Here are five ways that we can mistakenly believe that the Bible is teaching truth or principles when it is not . . .


  • "All Sins are Equal in God's Sight"
    It is very common within popular evangelicalism to answer this question in the affirmative. This was one of the main assumptions in a book that I just recommended last week. Most find this theological concept very appealing and accept it, I am afraid to say, without doing much homework.

    I think this tendency to assume that all sins are equal in the sight of God comes by means of three influences . . .


  • "When We Get to Heaven, We Will Be Timeless"
    The statement, “When we get to heaven, we will be timeless” represents a fundamental misunderstanding of Christian theology. To have this view of the afterlife, one must either be, as I said, either a modified pantheist or an atheist.

  • "Nothing Could Be Further from the Truth"
    Overstatement, unqualified superlatives, and non-contingent propositions, are related and can be thought of as different ways of saying the same thing. In fact, you might say that they all belong in the same semantic domain that we might call “imbalance.” Once I detect imbalance, I usually have a hard time going on. Think of phrases like these . . .

  • "In Heaven, We Will Be Bowing Down Before the Throne of God 24/7"
    Simply and unspiritually put, that does not sound like too much fun. The answer was always the same when I would timidly admit my fear of ultimate and eternal boredom: “When you are in heaven, sinless and in perfect submission to God’s will, you will be perfectly and joyfully content bowing before the throne of God all day, everyday.”

    I would think to myself (although I would never admit it), I am not sure that I want to go there. I mean, I love God and certainly don’t mind bowing before him, but 24/7? If this is something that I will enjoy, it probably is not really me in the resurrection. For years I lived with the unspoken shame that I did not really want to go to heaven.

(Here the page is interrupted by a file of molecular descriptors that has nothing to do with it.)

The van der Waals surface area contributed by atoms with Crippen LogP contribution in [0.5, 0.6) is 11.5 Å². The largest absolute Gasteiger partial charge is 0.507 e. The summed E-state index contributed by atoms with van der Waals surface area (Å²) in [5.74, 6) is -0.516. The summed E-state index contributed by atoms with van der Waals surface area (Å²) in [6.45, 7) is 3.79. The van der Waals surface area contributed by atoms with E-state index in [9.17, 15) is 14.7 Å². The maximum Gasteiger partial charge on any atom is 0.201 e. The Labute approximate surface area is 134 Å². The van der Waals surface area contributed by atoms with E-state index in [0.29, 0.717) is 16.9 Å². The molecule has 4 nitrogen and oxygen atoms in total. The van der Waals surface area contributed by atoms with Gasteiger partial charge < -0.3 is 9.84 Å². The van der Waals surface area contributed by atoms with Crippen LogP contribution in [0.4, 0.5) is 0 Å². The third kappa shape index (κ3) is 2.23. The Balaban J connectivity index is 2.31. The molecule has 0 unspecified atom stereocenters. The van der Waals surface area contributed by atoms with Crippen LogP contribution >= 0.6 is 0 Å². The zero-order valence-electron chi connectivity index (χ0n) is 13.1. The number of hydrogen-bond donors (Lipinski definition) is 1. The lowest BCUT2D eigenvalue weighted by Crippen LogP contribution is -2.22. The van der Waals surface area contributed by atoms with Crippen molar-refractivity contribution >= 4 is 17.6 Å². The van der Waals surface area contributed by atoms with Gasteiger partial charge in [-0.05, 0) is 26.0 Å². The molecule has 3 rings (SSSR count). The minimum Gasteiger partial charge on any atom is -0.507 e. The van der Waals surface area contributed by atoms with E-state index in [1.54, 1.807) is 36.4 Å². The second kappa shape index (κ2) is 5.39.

• "Everyone Who Disagrees with Me is a Liar"
    The presupposition is this: Whenever someone teaches something you disagree with, the rhetoric employed to combat such is accusations of lies. In other words, if someone does not teach the truth in your opinion, they are lying. Period. No question about it.

  • "I Don't Want to Know About God, I Just Want to Know Him"
    I have been in discussions with a gentleman who reads this blog and, occasionally, will take one of my theology courses. The main topic of discussion is the necessity of theological discourse for the average Christian. Whether it be big words, concepts, or ideas, this gentleman does not think such things are necessary for the Christian life. He prefers the simplicity of loving God and leaving the rest to the theologians. His basic argument is that such things can and often do take away from our ability to live the Christian life due to their “side-tracking” nature.

    Let me paraphrase a comment he would typically make:

    “Whether you are a Calvinist or an Arminian, a traducianist or creationist, believe in soul sleep or intermediate bliss, believe in transubstantiation, consubstantiation, or memorialism, none of these ultimately makes any difference. In fact, these beliefs serve more to bring about sinful divisiveness than anything else.”

  • "God Comes Before My Wife"
    I would say from experience that if your marriage is not going well, nothing is going well. Your ministry, insights, and everything else will suffer when your wife is not your priority. And if it does not, then that may be an even bigger problem: apathy. Apathy toward your marital relationship. Solution: Redirect all passion to ministry. What a terrible place to be. Understandable, but terrible.

  • "If the Bible is Not Inerrant, then Christianity is False"
    When Greg rejected the doctrine of inerrancy because of his inability to reconcile the discrepancies, did this necessarily mean that he had to walk away from the faith?

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How to debate charitably (rules are links to more description of rule):
1. The Golden Rule
2. You cannot read minds
3. People are not evil
4. Debates are not for winning
5. You make mistakes
6. Not everyone cares as much as you
7. Engaging is hard work
8. Differences can be subtle
9. Give up quietly